The 2016 edition of “The Muslim 500,” an annual list of the world’s most influential Muslim men and women compiled by the Royal Islamic Strategic Studies Centre in Jordan, includes eight figures from the world of sports — a diverse set that includes an Olympic gold medalist, two FIFA World Cup winners and a three-time world heavyweight boxing champion among its most famous names.
While the sports figures are not ranked, most would agree that the headliner of the group is Muhammad Ali. The retired boxer, who turned 74 years old this month, has been slowed down by Parkinson’s disease for years but is still a powerful voice for peace and goodwill around the globe. In recent months he has been back in the news for speaking up against the anti-Muslim hate speech of United States presidential candidate Donald Trump.
Naturally, “The Muslim 500” is top-heavy with royalty and political heads of state, as well as Islamic scholars and sheikhs. The top 50 are actually ranked, and sitting at No. 1 is Jordan’s King Abdullah II ibn Al-Hussein, the brother of FIFA’s Prince Ali ibn Al-Hussein.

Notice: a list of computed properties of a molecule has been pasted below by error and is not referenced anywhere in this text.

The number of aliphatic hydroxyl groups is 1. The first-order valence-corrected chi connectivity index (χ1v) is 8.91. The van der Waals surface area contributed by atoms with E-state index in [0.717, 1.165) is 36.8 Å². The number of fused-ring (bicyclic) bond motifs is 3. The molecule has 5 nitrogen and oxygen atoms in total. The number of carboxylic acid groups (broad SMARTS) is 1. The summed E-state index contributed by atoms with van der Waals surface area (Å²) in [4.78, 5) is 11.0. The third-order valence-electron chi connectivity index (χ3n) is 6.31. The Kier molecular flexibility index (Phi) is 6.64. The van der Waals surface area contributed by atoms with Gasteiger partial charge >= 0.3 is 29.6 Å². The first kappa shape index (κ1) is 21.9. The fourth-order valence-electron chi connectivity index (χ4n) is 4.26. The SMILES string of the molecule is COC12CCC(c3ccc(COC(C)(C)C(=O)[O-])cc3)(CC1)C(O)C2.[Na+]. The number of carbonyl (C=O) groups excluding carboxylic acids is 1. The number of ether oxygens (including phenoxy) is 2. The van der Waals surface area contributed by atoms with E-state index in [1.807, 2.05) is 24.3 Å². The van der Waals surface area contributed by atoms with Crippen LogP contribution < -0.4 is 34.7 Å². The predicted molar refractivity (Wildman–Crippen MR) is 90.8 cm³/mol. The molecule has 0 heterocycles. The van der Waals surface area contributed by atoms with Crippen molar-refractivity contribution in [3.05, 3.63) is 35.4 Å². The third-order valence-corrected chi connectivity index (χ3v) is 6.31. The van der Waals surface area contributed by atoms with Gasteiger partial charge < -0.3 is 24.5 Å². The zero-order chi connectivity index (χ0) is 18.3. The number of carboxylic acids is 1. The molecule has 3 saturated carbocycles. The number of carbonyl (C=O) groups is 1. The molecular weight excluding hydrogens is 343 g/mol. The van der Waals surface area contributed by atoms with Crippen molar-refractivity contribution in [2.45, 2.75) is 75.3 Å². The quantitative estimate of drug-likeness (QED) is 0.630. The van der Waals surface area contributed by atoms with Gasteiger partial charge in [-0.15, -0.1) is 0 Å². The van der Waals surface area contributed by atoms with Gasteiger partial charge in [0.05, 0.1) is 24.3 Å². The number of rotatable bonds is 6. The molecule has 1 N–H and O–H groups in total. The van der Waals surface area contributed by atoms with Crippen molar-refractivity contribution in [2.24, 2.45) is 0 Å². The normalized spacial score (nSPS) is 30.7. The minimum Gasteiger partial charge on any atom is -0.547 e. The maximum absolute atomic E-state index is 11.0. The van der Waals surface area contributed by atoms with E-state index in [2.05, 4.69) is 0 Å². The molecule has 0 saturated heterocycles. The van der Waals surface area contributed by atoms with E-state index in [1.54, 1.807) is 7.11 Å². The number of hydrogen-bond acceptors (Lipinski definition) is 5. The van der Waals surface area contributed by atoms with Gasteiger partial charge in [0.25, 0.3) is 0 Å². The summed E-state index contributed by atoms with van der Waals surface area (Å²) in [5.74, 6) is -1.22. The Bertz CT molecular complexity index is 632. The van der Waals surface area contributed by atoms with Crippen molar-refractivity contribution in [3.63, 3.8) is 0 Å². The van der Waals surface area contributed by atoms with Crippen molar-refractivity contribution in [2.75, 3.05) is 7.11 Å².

The remaining 450 are spread among the following groups related to their area of influence: scholarly; political; administration of religious affairs; preachers and spiritual guides; philanthropy, charity and development; social issues; business; science and technology; arts and culture; Quran reciters; media; celebrities and sports; and top extremists.
It should go without saying that the last group is not being honored or celebrated, however their influence in world affairs — negative as it may be — cannot be denied and should not be ignored. However, the “Muslim 500” list is in that sense a reflection of the entire Muslim community: the good far outweighing the bad.
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